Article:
PPA Today: PPAedu Archives
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PPA instructor and sales guru Jeff Dachowski, M.Photog.Cr., CPP, is dropping some free advice this Thursday, June 25, 2pm ET, and if you want to Be More Profitable, don't miss it! The webinar is all about Selling to Out-of-Town Clients.
Jeff will discuss all aspects of long-distance sales, from how to set the stage with the first phone call to the final delivery of portraits! You'll learn how to set and manage client expectations, maintain control of the session and use technology to your advantage.
Check out the full class description and Jeff's bio then register! It's FREE and open to both PPA photographers and nonmembers alike. If you're looking to become a master of the sale--this is the class for you!
By John Owens
You might have heard, PhotoVision now comes as part of the PPA membership. The benefit gives photographers full access to PhotoVision's entire library of 800+ videos, 24/7 via web streaming. PPA members even get 50% off the DVDs and DVD sets!
And in fact, anyone can currently sample what the amazing educational program has to offer through PhotoVision Exposed, running now through June 30.
To learn a little bit more about PhotoVision's origins, its mission and goals for the future, we chatted with founder, producer and longtime PPA photographer, Ed Pierce, M.Photog.Cr., CPP.
How did you come up with the idea for PhotoVision?
I had been a photographer for about 20 years prior to PhotoVision, and was pretty actively involved in education for at least 15 of those years. I was one of the earlier people to hit the road speaking and doing photographic education seminars. All education was platform at the time. A photographer would get on stage and present a slideshow. That was considered hands on teaching.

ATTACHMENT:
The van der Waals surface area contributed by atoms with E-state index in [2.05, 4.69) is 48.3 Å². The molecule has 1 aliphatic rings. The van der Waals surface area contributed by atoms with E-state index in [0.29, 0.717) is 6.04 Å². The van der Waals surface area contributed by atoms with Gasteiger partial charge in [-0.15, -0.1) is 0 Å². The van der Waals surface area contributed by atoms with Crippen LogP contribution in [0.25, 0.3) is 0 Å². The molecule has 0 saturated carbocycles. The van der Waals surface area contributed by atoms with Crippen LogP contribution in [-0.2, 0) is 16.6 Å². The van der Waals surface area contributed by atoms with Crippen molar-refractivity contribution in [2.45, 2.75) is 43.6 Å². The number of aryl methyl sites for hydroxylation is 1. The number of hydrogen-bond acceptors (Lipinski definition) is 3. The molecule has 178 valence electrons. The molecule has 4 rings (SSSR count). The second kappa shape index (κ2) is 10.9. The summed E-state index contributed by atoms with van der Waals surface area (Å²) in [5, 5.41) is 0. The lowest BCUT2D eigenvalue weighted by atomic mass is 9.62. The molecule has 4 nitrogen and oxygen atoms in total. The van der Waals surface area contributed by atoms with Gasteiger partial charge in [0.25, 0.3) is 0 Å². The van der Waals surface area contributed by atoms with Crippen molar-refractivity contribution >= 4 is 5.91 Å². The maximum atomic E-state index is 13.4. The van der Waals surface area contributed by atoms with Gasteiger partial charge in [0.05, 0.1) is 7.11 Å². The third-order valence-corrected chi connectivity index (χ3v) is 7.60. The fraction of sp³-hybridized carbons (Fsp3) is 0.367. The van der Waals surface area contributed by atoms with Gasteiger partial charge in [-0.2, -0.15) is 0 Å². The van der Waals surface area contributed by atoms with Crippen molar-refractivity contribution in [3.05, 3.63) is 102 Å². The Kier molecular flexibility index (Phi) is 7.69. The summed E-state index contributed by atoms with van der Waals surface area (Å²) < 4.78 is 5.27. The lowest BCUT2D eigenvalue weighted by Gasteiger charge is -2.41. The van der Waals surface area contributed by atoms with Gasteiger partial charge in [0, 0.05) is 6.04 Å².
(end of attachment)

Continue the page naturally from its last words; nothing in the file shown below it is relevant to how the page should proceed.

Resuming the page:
I came up with a concept of going on the road and filming photographers in their studios or on locations they would actually work in. Really it was just to give a truer, more realistic view of how people were conducting their businesses. It was a fly-on-the-wall experience that they couldn't otherwise get. I wanted it to be somewhat unvarnished. In a platform setting, you can pick your very best images and tell the story a little glossed over.
In the beginning, PhotoVision was a one day satellite uplink event called Portrait 2000. It was essentially a real-time Q&A, broadcast by teleconference to 80 venues across the country. We would deliver 1-hour VHS tapes of the recording every month. But it was very expensive to produce and we barely broke even; the last time we actually lost money.
As a result, I hung up my hat on that and got back into my photography, but continued to receive great reviews from people on the events and tapes. People loved seeing actual working photographers in their real environments. And that's basically from where PhotoVision originated.
How has the video production changed?